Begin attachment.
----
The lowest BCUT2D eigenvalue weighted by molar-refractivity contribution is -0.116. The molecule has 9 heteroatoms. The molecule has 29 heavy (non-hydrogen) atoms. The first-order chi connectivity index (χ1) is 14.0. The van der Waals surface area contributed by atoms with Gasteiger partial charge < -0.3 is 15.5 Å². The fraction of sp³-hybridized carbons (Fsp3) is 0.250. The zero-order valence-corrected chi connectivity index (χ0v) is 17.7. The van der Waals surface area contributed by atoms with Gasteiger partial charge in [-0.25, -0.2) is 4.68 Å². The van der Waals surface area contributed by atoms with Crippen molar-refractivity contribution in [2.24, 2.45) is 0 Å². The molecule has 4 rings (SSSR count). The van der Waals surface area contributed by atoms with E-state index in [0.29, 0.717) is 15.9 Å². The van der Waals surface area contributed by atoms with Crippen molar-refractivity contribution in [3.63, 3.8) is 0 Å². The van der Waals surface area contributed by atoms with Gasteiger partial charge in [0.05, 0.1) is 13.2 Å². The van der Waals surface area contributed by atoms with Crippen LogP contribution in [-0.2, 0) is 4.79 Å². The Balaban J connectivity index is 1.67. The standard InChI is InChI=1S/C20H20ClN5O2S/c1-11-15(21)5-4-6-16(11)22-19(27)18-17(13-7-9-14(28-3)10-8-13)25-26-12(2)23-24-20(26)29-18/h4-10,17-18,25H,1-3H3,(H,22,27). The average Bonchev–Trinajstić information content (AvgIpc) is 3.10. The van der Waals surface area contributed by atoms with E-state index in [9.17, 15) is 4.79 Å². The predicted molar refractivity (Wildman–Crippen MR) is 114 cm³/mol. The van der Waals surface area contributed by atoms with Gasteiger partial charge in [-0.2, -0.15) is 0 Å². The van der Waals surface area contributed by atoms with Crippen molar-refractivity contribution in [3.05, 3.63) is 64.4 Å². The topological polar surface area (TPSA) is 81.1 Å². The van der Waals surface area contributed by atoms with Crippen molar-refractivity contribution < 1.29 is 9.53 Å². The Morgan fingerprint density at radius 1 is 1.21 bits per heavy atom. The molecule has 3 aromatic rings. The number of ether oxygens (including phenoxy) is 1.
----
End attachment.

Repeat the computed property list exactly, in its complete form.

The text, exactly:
The lowest BCUT2D eigenvalue weighted by molar-refractivity contribution is -0.116. The molecule has 9 heteroatoms. The molecule has 29 heavy (non-hydrogen) atoms. The first-order chi connectivity index (χ1) is 14.0. The van der Waals surface area contributed by atoms with Gasteiger partial charge < -0.3 is 15.5 Å². The fraction of sp³-hybridized carbons (Fsp3) is 0.250. The zero-order valence-corrected chi connectivity index (χ0v) is 17.7. The van der Waals surface area contributed by atoms with Gasteiger partial charge in [-0.25, -0.2) is 4.68 Å². The van der Waals surface area contributed by atoms with Crippen molar-refractivity contribution in [2.24, 2.45) is 0 Å². The molecule has 4 rings (SSSR count). The van der Waals surface area contributed by atoms with E-state index in [0.29, 0.717) is 15.9 Å². The van der Waals surface area contributed by atoms with Crippen molar-refractivity contribution in [3.63, 3.8) is 0 Å². The van der Waals surface area contributed by atoms with Gasteiger partial charge in [0.05, 0.1) is 13.2 Å². The van der Waals surface area contributed by atoms with Crippen LogP contribution in [-0.2, 0) is 4.79 Å². The Balaban J connectivity index is 1.67. The standard InChI is InChI=1S/C20H20ClN5O2S/c1-11-15(21)5-4-6-16(11)22-19(27)18-17(13-7-9-14(28-3)10-8-13)25-26-12(2)23-24-20(26)29-18/h4-10,17-18,25H,1-3H3,(H,22,27). The average Bonchev–Trinajstić information content (AvgIpc) is 3.10. The van der Waals surface area contributed by atoms with E-state index in [9.17, 15) is 4.79 Å². The predicted molar refractivity (Wildman–Crippen MR) is 114 cm³/mol. The van der Waals surface area contributed by atoms with Gasteiger partial charge in [-0.2, -0.15) is 0 Å². The van der Waals surface area contributed by atoms with Crippen molar-refractivity contribution in [3.05, 3.63) is 64.4 Å². The topological polar surface area (TPSA) is 81.1 Å². The van der Waals surface area contributed by atoms with Crippen molar-refractivity contribution < 1.29 is 9.53 Å². The Morgan fingerprint density at radius 1 is 1.21 bits per heavy atom. The molecule has 3 aromatic rings. The number of ether oxygens (including phenoxy) is 1.